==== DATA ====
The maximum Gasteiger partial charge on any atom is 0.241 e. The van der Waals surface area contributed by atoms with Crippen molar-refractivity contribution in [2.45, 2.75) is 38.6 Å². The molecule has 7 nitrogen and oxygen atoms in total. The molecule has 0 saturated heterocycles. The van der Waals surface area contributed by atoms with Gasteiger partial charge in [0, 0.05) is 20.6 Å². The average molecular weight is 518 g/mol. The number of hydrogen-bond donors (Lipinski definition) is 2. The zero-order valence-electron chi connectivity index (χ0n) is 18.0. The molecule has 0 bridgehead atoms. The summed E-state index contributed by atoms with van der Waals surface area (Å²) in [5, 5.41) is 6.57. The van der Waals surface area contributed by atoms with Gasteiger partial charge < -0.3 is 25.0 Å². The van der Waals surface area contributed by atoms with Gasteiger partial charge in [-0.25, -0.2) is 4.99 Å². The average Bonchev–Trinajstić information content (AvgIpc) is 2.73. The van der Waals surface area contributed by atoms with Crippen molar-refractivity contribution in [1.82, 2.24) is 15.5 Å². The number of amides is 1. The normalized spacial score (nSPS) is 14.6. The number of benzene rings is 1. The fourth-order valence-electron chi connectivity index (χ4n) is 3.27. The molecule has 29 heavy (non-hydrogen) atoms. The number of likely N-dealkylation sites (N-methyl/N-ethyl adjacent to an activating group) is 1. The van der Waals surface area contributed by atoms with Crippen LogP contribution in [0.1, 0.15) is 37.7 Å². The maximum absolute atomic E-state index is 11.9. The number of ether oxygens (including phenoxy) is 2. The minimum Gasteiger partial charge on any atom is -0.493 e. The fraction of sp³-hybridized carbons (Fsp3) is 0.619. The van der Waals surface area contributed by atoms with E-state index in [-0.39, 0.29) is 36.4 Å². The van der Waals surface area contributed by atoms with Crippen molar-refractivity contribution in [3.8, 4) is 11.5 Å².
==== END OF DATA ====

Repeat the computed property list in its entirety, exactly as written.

The maximum Gasteiger partial charge on any atom is 0.241 e. The van der Waals surface area contributed by atoms with Crippen molar-refractivity contribution in [2.45, 2.75) is 38.6 Å². The molecule has 7 nitrogen and oxygen atoms in total. The molecule has 0 saturated heterocycles. The van der Waals surface area contributed by atoms with Gasteiger partial charge in [0, 0.05) is 20.6 Å². The average molecular weight is 518 g/mol. The number of hydrogen-bond donors (Lipinski definition) is 2. The zero-order valence-electron chi connectivity index (χ0n) is 18.0. The molecule has 0 bridgehead atoms. The summed E-state index contributed by atoms with van der Waals surface area (Å²) in [5, 5.41) is 6.57. The van der Waals surface area contributed by atoms with Gasteiger partial charge < -0.3 is 25.0 Å². The van der Waals surface area contributed by atoms with Gasteiger partial charge in [-0.25, -0.2) is 4.99 Å². The average Bonchev–Trinajstić information content (AvgIpc) is 2.73. The van der Waals surface area contributed by atoms with Crippen molar-refractivity contribution in [1.82, 2.24) is 15.5 Å². The number of amides is 1. The normalized spacial score (nSPS) is 14.6. The number of benzene rings is 1. The fourth-order valence-electron chi connectivity index (χ4n) is 3.27. The molecule has 29 heavy (non-hydrogen) atoms. The number of likely N-dealkylation sites (N-methyl/N-ethyl adjacent to an activating group) is 1. The van der Waals surface area contributed by atoms with Crippen LogP contribution in [0.1, 0.15) is 37.7 Å². The maximum absolute atomic E-state index is 11.9. The number of ether oxygens (including phenoxy) is 2. The minimum Gasteiger partial charge on any atom is -0.493 e. The fraction of sp³-hybridized carbons (Fsp3) is 0.619. The van der Waals surface area contributed by atoms with E-state index in [-0.39, 0.29) is 36.4 Å². The van der Waals surface area contributed by atoms with Crippen molar-refractivity contribution in [3.8, 4) is 11.5 Å².